Pressed and stressed: How understanding tumor biomechanics may be the future for treating patients with triple-negative breast cancer

Despite unstinting interventions such as chemotherapy and surgical tumor removal, approximately 40% of patients with stage I-III triple-negative breast cancer (TNBC) will experience tumor recurrence. Fortunately, not all hope is lost. The advent of immune checkpoint blockade (ICB) immunotherapy—a type of therapy that uses one’s own immune cells to kill the cancer—has shown great promise for the treatment of TNBC. However, as Dr. Azra Raza says in her book, The First Cell: And the Human Costs of Pursuing Cancer to the Last, these “immune approaches are not universally curative and, at present, help very few patients.”

Indeed, a significant number of TNBC patients do not respond to ICBs, and data from clinical trials evaluating the use of ICBs to treat TNBC have been conflicting. Because of this, researchers have been keen on understanding why some TNBC patients respond poorly to ICB therapy. The answer may lie in tumor biomechanics, and it might serve as one avenue for lowering the rate of tumor recurrence in TNBC patients.

Understanding tumor biomechanics

While cancer has been traditionally looked at through a biological lens, the pathological role of tumor mechanical forces has gained increasing attention. What do I mean by that? Imagine yourself in a room made up of rubber walls that is as tall and wide as you. Now, imagine that you begin to grow so much that you start pushing against and elastically deforming the walls around you. Naturally, as you push against these walls, they will push back against you. Over the past few years, these mechanical interactions are exactly what cancer researchers have begun to consider in tumor growth; instead of you in the room, it’s a tumor, and the walls surrounding the tumor are extracellular matrix components (ECM) (e.g., collagen, hyaluronan), blood vessels, fibroblasts, and normal adjacent tissue (NAT). The phenomenon I just described, albeit simplistically, is called solid stress, and it has profound implications in cancer progression, especially in relation to the immune response.

On the left is a breast tumor growing and pushing against the normal adjacent tissue. On the right is a zoomed in view of the breast tumor compressing nearby ECM cells and blood vessels. This results in collapsed or partially open blood vessels, compressed hyaluronan, and stretched collagen.
Solid stress in the breast involves the total contribution of mechanical forces imparted by the tumor onto the normal adjacent tissue (left) and ECM components and surrounding blood vessels (right) resulting in immunosuppressive consequences that impairs a patient’s response to immunotherapy (not shown). Image adapted from Stylianopoulos et al., PNAS, 2012.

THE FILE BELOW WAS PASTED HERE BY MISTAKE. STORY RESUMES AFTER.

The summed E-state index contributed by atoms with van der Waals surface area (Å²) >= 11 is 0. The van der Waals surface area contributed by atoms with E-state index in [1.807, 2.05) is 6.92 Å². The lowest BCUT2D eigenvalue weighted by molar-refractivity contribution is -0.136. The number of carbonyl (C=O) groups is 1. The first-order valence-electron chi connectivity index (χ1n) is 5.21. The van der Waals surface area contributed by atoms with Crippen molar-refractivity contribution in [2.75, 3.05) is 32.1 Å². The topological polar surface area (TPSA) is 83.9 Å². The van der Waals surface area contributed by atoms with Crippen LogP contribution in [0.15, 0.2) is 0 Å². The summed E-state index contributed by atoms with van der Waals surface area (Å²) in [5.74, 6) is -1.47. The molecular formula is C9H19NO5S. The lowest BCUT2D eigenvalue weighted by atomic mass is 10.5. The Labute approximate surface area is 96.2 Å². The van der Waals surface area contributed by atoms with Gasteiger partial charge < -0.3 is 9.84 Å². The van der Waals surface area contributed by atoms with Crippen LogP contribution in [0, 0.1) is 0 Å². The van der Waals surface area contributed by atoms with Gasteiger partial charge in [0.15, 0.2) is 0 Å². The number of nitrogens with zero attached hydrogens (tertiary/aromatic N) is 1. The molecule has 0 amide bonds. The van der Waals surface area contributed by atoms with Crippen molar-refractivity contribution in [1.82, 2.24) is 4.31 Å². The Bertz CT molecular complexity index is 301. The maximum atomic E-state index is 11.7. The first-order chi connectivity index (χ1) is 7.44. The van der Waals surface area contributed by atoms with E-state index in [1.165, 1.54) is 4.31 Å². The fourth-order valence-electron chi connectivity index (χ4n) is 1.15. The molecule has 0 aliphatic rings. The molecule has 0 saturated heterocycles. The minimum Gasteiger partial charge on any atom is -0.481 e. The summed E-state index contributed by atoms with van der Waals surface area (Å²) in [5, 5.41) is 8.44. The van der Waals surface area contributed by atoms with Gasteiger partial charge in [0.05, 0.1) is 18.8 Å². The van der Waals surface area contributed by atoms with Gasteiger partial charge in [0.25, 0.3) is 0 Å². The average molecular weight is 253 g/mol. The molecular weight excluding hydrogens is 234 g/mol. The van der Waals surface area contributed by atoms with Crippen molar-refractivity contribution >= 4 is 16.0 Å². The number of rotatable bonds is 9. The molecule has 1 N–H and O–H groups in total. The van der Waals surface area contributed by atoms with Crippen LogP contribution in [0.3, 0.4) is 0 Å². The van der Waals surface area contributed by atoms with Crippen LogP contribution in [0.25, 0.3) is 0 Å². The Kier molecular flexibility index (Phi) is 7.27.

How does solid stress affect response to ICB immunotherapy?

Solid stress has been shown to create an immunosuppressive environment around the tumor. What that means is that the immune cells that are supposed to fight off the cancer are unable to do so. More importantly, this also means that immune therapies like ICBs are rendered useless without these fighting soldiers. Recently, however, researchers have found that targeting the origins of intratumoral solid stress (i.e., the effects of solid stress on the tumor) can actually improve the response to immunotherapeutic treatment in mice with TNBC (shown below).

Two sets of graphs showing that reducing solid stress using a TMA-ARB drug best reduces tumor volume and improves survival in 4T1, M3C, and E077 triple-negative breast cancer mouse models. This is in comparison to a saline control which does not reduce solid stress, and 'free' ARB drug which reduces solid stress by a small amount.
Reducing solid stress using a TMA-ARB drug (left) improves response to α-PD1 + α-CTLA-4 immunotherapy and survival (orange lines) in TNBC mouse models (right). Image adapted from Chauhan et al., PNAS, 2019.

Can targeting extratumoral solid stress lower TNBC recurrence after surgery?

While researchers have investigated intratumoral solid stress, the effect of solid stress on the NAT (extratumoral solid stress) has yet to be uncovered for TNBC, especially after tumor removal. Current evidence has shown that the fraction of cancer associated fibroblasts (CAFs) tends to increase the further you stray from the tumor into the NAT. This is important because CAFs are immunosuppressive and have been shown to be activated by solid stress. Therefore, it is possible that the lingering effects of solid stress on the NAT are conferring immunotherapeutic resistance, even when a tumor is no longer present. As we look towards the future, it is possible that understanding these chronic effects may enhance patient response to ICB immunotherapy after surgical tumor removal and, consequently, help lower the rate of TNBC recurrence.